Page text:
The Mona campus of the University of the West Indies brings down the curtain on International Women’s Month with a big bang. On Thursday, March 31, the ‘infallible’ Tanya Stephens will give a public lecture in the Assembly Hall on the topic, “Music, the Power to Shape Societies,” hosted by the Department of Literatures in English.
Ms Stephens is one of the songwriters whose lyrics are studied in the Department’s innovative course, “Reggae Poetry”. The other prescribed poets this year are Burning Spear, Jimmy Cliff, Peter Tosh, Bob Marley, Steel Pulse and Buju Banton.
And, yes, veteran journalist Ian Boyne, I still believe in the innocence of Buju. My heart is much too heavy for glib opinions on the catastrophic circumstances in which the Gargamel now finds himself. Many commentators, and even some musicians, are gloating. ‘Time longer than rope.’
If worst comes to worst and Buju is forced to spend a long, long time in prison, he will have to take comfort in the experience of other great men who learned to turn adversity into opportunity, as in the famous case of Marcus Garvey.
The African Studies Center at the University of California Los Angeles houses an important project with global reach focusing on the papers of Marcus Garvey and the UNIA. The project director is Professor Robert Hill, a Jamaican academic who has devoted much of his distinguished career to preserving Garvey’s intellectual legacy.
The Center’s website notes that “Garvey met the challenge of imprisonment by applying a significant part of his time to writing. ‘African Fundamentalism,’ perhaps his most famous essay, was published as a Negro World editorial in June 1925 and quickly made its way onto the walls of UNIA members as a manifesto of the philosophy of the Garvey movement.
“Garvey also turned his hand to writing verse, producing and publishing ‘The White Man’s Game – His Vanity Fair,’ a lengthy polemic that he later republished under the title the Tragedy of White Injustice.” It is, indeed, tragic that ‘white injustice’ enables unprincipled individuals to make a ‘good’ living in America as informers and entrappers.
‘Room to exercise our minds’
Tanya Stephens’ lecture will challenge stereotypes of dancehall as a “betrayal of reggae; the tragic case of the child doing violence to his mother”, to quote Ian Boyne in full melodramatic mode. Tanya is a dancehall DJ who knows that verbal creativity is not limited to reggae.
In “Way Back,” she reflects on her own best practice as a dancehall DJ, critiquing sub-standard composers who substitute un/dress for verbal skill:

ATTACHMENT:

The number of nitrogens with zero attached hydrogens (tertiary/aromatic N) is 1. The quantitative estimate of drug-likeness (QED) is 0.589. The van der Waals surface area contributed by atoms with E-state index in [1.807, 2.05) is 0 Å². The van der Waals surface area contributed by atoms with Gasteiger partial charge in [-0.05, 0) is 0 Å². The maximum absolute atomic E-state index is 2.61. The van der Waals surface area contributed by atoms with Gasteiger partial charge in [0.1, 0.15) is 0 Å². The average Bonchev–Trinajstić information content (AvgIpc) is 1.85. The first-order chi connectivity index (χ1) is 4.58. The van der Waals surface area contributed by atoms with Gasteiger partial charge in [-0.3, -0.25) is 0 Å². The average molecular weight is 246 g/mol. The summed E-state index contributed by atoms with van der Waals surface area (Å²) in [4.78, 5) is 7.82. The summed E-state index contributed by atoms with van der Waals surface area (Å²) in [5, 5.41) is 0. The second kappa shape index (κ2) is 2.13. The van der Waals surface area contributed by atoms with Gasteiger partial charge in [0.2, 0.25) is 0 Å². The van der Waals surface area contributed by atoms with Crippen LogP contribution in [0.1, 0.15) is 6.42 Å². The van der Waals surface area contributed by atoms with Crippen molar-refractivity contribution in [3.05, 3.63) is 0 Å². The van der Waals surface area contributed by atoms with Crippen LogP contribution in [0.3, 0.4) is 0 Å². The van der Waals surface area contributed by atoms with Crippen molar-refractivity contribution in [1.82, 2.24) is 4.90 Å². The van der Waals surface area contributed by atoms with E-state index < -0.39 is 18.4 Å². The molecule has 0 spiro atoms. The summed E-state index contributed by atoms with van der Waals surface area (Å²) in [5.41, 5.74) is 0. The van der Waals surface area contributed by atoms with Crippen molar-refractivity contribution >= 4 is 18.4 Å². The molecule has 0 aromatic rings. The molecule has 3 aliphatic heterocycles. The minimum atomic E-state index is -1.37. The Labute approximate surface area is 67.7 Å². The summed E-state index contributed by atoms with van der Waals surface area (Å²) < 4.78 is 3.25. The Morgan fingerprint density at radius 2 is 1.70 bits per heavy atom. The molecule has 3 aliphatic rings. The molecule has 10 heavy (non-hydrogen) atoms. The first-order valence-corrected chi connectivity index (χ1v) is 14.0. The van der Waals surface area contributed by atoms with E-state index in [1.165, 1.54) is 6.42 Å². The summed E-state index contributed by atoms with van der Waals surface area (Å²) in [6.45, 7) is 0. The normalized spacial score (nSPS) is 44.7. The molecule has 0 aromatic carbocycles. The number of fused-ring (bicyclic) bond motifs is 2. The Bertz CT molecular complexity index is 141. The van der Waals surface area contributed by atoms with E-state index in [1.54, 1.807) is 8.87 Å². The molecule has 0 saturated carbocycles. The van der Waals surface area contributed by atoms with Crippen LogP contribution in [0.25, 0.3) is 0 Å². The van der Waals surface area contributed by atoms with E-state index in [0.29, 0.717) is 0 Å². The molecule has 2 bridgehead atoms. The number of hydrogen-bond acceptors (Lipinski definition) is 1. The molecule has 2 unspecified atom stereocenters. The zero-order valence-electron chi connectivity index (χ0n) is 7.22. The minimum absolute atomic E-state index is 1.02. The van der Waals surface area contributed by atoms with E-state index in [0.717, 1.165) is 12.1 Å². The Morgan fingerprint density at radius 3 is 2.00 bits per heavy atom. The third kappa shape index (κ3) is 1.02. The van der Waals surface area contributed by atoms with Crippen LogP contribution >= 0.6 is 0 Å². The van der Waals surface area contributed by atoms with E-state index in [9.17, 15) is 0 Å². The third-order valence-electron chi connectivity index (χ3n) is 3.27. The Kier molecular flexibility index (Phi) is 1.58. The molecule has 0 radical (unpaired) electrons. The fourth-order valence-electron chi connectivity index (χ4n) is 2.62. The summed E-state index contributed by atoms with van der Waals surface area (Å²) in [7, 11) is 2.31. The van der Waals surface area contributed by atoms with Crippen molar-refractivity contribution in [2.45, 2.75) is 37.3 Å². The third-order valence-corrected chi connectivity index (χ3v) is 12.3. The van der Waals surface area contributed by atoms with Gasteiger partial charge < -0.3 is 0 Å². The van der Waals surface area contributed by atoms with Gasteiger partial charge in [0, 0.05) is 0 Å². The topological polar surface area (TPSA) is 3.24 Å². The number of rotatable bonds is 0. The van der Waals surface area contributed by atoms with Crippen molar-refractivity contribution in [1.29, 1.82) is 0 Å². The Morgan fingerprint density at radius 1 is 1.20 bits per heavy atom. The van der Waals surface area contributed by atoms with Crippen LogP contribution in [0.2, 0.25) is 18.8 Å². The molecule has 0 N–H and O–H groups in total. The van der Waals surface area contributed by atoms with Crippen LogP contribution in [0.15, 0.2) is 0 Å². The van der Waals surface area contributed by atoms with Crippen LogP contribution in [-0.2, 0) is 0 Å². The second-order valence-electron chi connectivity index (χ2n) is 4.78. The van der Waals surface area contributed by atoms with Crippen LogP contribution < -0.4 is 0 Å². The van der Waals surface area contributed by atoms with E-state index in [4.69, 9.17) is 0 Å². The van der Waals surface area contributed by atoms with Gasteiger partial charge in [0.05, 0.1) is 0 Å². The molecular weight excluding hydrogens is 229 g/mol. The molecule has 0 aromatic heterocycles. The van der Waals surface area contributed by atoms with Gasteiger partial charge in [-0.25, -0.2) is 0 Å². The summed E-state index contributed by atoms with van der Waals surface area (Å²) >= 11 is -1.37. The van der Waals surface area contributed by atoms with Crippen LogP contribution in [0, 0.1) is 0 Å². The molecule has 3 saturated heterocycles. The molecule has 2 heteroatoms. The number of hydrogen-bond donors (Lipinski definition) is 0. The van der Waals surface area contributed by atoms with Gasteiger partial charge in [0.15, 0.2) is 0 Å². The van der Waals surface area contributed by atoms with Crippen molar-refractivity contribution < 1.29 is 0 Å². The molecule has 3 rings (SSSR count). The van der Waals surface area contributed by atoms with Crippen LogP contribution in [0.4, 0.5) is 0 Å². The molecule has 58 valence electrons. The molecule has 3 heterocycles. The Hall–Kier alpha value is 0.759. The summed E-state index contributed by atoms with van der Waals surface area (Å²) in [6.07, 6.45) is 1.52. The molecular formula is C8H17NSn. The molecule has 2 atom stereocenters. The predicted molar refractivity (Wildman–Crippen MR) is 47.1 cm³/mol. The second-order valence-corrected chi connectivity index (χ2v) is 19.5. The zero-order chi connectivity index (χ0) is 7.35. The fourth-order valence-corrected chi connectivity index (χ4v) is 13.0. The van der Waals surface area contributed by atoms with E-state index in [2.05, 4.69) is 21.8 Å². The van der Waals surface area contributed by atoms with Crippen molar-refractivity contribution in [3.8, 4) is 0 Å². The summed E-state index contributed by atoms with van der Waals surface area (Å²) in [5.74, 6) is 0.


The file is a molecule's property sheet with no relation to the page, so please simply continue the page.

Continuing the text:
I wanna take you way back
To when a girl on a mike’s worth
Wasn’t determined by the length of her skirt
I mean way back to creativity before MTV, before BET
Tanya celebrates lyrical prowess:
Let us journey past this melody
Give us room to exercise our minds
Take me to another place, another time,
Better hooks, better rhymes
Stronger lyrics every line,
You could even press rewind
Come with me,
Let us journey past this fallacy.
We have come to expect ‘phalluses’ not ‘fallacies’ in dancehall lyrics. But this is precisely the dominant fallacy: that dancehall culture is all body and no mind. “Language is the dress of thought” is a famous witticism of the Roman orator Quintillian that was translated into English by the poet Dr. Samuel Johnson. Some DJs are, indeed, completely naked, lyrically speaking. Tanya’s thoughts, by contrast, are very well dressed.
In the song “Who is Tanya?” the DJ describes herself as the “gyal weh come fi change di whole game wid a pen.” Elaborating the image of writing, she adds, “Well although di mike a mi favourite utensil,/ Still numba 1 wid a numba 2 pencil.” The humorous interplay of 1 and 2 and ‘utensil’ and ‘pencil’ is characteristic of Tanya’s witty style. The word ‘utensil’ also suggests the DJ’s escape from the trap of domesticity through the power of the pen and the mike.
Women in Reggae
Tanya Stephens’ lecture marks the revival of the brilliant public forums on ‘Women in Reggae’ that used to be hosted by the Reggae Studies Unit at UWI to mark International Women’s month. The first forum, held almost a decade ago in March 2002, was organised by Mr. Ibo Cooper who was then a research fellow in the Unit.
Judy Mowatt, Cherry Natural, Lady G, Lady Saw, Angie Angel, Queen Ifrica and attorney Sandra Alcott spoke with passion about their experiences in the reggae music industry. Tanya Batson, writing for the Gleaner, reported that “One of the major problems appears to be the ‘commodification’ of women in the industry. Ms. Alcott noted that many women were often pressured to engage in sexual relations with producers in order to make record deals.”
Ms Batson also reported that “[t]he other major problem faced is beauty standards. Ms. Alcott stated that many record producers will not sign female artistes who are above the age of 21 years. This is in keeping with the idea that the female artiste should be ‘sexy’, ‘good-looking’, and ‘young’.
“This is not true of male artistes, who can tie their looks to a part of their act, whether it be a ‘big belly’ or any other feature deemed ugly. Furthermore, she also noted that ideas of female beauty are not in favour of the black woman. ‘Our standards of beauty have for too long been based on Western ideals woven from fantasy,’ Ms. Alcott said.”
Pam Hall, Sabrina Williams, Jana Bent, Shirley McLean, Italee, Crissy D, Ce’Cile, Nadine Sutherland and attorney Diane Jobson have all been speakers at the UWI ‘Women in Reggae’ forums. Tanya Stephens’ lecture promises to be an eloquent celebration of the creativity of Jamaican women.